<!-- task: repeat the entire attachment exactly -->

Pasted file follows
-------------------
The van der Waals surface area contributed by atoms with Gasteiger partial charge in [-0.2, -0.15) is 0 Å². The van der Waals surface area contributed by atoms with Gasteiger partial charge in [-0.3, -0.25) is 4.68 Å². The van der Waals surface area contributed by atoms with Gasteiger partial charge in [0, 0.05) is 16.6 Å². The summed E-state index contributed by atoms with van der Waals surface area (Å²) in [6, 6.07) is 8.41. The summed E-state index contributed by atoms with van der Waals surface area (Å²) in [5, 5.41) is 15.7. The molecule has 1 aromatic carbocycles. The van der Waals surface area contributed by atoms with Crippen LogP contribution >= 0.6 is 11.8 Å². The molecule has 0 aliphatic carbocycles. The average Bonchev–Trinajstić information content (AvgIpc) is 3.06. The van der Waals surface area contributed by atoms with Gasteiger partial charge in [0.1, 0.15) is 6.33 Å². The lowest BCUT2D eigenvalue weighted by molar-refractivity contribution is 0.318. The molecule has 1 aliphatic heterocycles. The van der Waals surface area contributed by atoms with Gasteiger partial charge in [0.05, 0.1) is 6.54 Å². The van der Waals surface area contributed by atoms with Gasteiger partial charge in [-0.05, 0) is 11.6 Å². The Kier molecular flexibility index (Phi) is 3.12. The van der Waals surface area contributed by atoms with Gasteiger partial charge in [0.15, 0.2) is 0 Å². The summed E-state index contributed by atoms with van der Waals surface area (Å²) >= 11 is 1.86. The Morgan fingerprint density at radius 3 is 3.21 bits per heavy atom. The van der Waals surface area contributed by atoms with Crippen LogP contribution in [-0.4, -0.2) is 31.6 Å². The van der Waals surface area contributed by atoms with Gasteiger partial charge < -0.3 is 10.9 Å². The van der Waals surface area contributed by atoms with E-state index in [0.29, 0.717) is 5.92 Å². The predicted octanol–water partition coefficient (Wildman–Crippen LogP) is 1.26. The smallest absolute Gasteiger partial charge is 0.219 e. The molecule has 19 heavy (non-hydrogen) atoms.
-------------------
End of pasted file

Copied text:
The van der Waals surface area contributed by atoms with Gasteiger partial charge in [-0.2, -0.15) is 0 Å². The van der Waals surface area contributed by atoms with Gasteiger partial charge in [-0.3, -0.25) is 4.68 Å². The van der Waals surface area contributed by atoms with Gasteiger partial charge in [0, 0.05) is 16.6 Å². The summed E-state index contributed by atoms with van der Waals surface area (Å²) in [6, 6.07) is 8.41. The summed E-state index contributed by atoms with van der Waals surface area (Å²) in [5, 5.41) is 15.7. The molecule has 1 aromatic carbocycles. The van der Waals surface area contributed by atoms with Crippen LogP contribution >= 0.6 is 11.8 Å². The molecule has 0 aliphatic carbocycles. The average Bonchev–Trinajstić information content (AvgIpc) is 3.06. The van der Waals surface area contributed by atoms with Gasteiger partial charge in [0.1, 0.15) is 6.33 Å². The lowest BCUT2D eigenvalue weighted by molar-refractivity contribution is 0.318. The molecule has 1 aliphatic heterocycles. The van der Waals surface area contributed by atoms with Gasteiger partial charge in [0.05, 0.1) is 6.54 Å². The van der Waals surface area contributed by atoms with Gasteiger partial charge in [-0.05, 0) is 11.6 Å². The Kier molecular flexibility index (Phi) is 3.12. The van der Waals surface area contributed by atoms with Gasteiger partial charge in [0.15, 0.2) is 0 Å². The summed E-state index contributed by atoms with van der Waals surface area (Å²) >= 11 is 1.86. The Morgan fingerprint density at radius 3 is 3.21 bits per heavy atom. The van der Waals surface area contributed by atoms with Crippen LogP contribution in [-0.4, -0.2) is 31.6 Å². The van der Waals surface area contributed by atoms with Gasteiger partial charge < -0.3 is 10.9 Å². The van der Waals surface area contributed by atoms with E-state index in [0.29, 0.717) is 5.92 Å². The predicted octanol–water partition coefficient (Wildman–Crippen LogP) is 1.26. The smallest absolute Gasteiger partial charge is 0.219 e. The molecule has 19 heavy (non-hydrogen) atoms.